Aortic stenosis patients may need to have the faulty valve of their heart repaired through a minimally invasive procedure. A balloon valvopathy is a procedure involving a catheter equipped with a small balloon on its end. This catheter is threaded into the body through a large artery in the groin area to the narrowed aortic valve in the heart. The balloon is inflated to stretch the valve and then removed along with the catheter. This procedure is a temporary fix for an individual with moderate aortic stenosis because the effects do not last for an extended period. Balloon valvopathy is used sparingly and on patients waiting for another operation or who cannot undergo a major surgical procedure to replace their aortic valve.

There are other advantages to a valve repair over replacement. They include a reduced risk of infection-related complications along with the need to be on blood thinners for life. Recovery from an aortic valve repair is quicker, and there is less post-procedural pain reported with this procedure. In uncommon cases, surgical aortic valve repair may be done while the patient is having open surgery to repair another heart defect.

Aortic Valve Replacement

Some patients are unable to control their symptoms and complications of aortic stenosis through non-surgical or minimally invasive repair methods. In such cases, the patient requires an aortic valve replacement. This refers to the complete excision of the narrowed valve and the installation of a replacement. Replacement valves are made from tissues that come from pigs, cows, or other individuals. Some replacement valves are mechanical and artificial. Artificial mechanical replacement valves mean patients must take blood thinners for the rest of their life. However, they also last longer than biological valves.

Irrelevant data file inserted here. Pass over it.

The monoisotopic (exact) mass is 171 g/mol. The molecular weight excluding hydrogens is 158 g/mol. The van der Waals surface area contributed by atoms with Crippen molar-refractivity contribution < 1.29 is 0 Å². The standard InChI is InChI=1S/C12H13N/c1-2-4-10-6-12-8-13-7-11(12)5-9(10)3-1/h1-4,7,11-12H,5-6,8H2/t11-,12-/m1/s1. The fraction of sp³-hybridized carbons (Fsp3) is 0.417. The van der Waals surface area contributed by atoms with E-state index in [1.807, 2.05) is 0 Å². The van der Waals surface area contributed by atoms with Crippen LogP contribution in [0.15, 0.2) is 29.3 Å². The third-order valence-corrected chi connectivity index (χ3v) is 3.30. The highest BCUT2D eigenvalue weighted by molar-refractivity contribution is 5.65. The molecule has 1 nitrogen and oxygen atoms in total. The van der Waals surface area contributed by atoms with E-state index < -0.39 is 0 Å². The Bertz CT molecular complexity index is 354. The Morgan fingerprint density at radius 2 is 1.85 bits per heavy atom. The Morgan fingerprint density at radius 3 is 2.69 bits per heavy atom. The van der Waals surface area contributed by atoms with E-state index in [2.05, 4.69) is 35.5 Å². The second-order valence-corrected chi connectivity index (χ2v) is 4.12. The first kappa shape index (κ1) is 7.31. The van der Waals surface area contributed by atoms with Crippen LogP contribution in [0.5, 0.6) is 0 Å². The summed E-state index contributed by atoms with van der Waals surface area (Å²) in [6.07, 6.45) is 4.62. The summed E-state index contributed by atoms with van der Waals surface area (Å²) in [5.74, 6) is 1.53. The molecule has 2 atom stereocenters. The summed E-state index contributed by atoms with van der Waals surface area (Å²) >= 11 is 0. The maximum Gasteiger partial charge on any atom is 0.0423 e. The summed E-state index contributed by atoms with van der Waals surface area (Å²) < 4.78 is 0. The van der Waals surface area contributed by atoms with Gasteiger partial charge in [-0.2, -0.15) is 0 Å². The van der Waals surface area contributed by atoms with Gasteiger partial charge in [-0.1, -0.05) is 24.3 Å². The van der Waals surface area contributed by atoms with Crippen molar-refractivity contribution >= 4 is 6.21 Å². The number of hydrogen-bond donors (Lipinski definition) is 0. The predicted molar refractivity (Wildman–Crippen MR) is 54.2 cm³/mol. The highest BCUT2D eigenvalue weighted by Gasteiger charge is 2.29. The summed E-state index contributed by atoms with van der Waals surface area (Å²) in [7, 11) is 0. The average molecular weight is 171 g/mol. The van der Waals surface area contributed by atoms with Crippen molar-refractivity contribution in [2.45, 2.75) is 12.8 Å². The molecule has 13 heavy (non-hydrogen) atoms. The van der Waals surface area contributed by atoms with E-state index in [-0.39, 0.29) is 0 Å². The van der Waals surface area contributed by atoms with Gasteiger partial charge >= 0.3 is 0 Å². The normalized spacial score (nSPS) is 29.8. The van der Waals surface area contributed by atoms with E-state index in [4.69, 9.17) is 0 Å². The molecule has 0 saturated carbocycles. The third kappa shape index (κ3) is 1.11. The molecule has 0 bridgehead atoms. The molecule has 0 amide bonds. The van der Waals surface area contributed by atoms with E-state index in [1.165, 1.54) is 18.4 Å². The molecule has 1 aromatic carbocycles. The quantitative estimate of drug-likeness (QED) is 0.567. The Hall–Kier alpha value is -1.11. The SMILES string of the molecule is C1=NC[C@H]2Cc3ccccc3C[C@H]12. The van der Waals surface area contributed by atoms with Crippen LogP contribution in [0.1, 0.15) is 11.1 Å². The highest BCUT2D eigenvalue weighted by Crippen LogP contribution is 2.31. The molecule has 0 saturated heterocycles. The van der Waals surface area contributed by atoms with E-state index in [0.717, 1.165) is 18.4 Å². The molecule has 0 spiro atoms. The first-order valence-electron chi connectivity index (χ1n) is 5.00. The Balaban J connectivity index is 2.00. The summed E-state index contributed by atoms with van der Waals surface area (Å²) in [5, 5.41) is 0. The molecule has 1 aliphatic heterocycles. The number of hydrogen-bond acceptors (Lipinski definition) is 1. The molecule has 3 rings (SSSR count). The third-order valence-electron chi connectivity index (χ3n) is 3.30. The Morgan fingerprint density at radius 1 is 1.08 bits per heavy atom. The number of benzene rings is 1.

Valves made of living tissue do not carry medication requirements, though they do require replacement every ten to fifteen years. While open surgery to replace the aortic valve is most effective, an alternative replacement method is available. Transcatheter aortic valve replacement works the same as a balloon valvuloplasty. However, the replacement valve is inserted before the balloon is deflated and removed. This procedure is common in patients who have already had a valve replacement and need another one.

Balloon Valvuloplasty

Some individuals with aortic stenosis may undergo a balloon valvuloplasty. This procedure uses a catheter to repair the aortic valve. During the procedure, the doctor will insert the catheter, which has a balloon attached to the tip, into one of the patient’s arteries. The artery will be in the patient’s arm or groin. Once inserted, the doctor will guide the catheter to the aortic valve. This is where they will inflate the balloon to expand the opening of the valve. After this happens, the doctor can deflate the balloon and remove it, along with the catheter. A balloon valvuloplasty is effective. However, the aortic valve will often narrow again in adults. Thus, doctors often only recommend it when their patient is waiting for a valve replacement or if they are too weak for surgery.

Stress Management

Occasional and mild stress is considered healthy for individuals. However, chronic stress is not. In fact, too much stress can negatively affect an individual’s heart health. It can do this by increasing blood pressure and causing individuals to develop unhealthy habits. This is why aortic stenosis patients can benefit greatly from practicing stress management. Common techniques for stress management include meditation, deep breathing, aromatherapy, and spending time with loved ones. Yoga, reading, and listening to music are also helpful ways to practice stress management. Of course, stress management is not suitable for a standalone treatment for aortic stenosis. However, it can greatly benefit the effectiveness of other treatments.